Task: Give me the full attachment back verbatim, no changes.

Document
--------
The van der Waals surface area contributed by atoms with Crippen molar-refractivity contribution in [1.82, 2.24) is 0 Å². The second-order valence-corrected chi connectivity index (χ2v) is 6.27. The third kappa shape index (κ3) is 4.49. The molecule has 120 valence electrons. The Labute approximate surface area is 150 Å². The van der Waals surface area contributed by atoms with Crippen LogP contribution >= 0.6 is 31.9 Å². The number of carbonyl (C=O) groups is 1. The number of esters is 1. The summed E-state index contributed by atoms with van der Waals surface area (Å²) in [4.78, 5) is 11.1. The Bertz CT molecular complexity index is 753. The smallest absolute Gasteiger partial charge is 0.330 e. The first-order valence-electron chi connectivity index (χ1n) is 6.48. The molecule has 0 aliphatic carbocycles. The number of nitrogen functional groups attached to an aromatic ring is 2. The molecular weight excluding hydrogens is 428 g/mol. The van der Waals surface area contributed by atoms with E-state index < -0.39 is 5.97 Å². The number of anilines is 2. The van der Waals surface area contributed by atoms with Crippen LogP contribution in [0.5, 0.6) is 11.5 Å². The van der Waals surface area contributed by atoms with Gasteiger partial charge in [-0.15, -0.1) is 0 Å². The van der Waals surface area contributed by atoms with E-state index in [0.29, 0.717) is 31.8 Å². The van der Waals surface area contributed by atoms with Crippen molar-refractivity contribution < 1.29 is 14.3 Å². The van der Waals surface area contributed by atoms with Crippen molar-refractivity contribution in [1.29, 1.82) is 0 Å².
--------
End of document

The van der Waals surface area contributed by atoms with Crippen molar-refractivity contribution in [1.82, 2.24) is 0 Å². The second-order valence-corrected chi connectivity index (χ2v) is 6.27. The third kappa shape index (κ3) is 4.49. The molecule has 120 valence electrons. The Labute approximate surface area is 150 Å². The van der Waals surface area contributed by atoms with Crippen LogP contribution >= 0.6 is 31.9 Å². The number of carbonyl (C=O) groups is 1. The number of esters is 1. The summed E-state index contributed by atoms with van der Waals surface area (Å²) in [4.78, 5) is 11.1. The Bertz CT molecular complexity index is 753. The smallest absolute Gasteiger partial charge is 0.330 e. The first-order valence-electron chi connectivity index (χ1n) is 6.48. The molecule has 0 aliphatic carbocycles. The number of nitrogen functional groups attached to an aromatic ring is 2. The molecular weight excluding hydrogens is 428 g/mol. The van der Waals surface area contributed by atoms with E-state index < -0.39 is 5.97 Å². The number of anilines is 2. The van der Waals surface area contributed by atoms with Crippen LogP contribution in [0.5, 0.6) is 11.5 Å². The van der Waals surface area contributed by atoms with Gasteiger partial charge in [-0.15, -0.1) is 0 Å². The van der Waals surface area contributed by atoms with E-state index in [0.29, 0.717) is 31.8 Å². The van der Waals surface area contributed by atoms with Crippen molar-refractivity contribution < 1.29 is 14.3 Å². The van der Waals surface area contributed by atoms with Crippen molar-refractivity contribution in [1.29, 1.82) is 0 Å².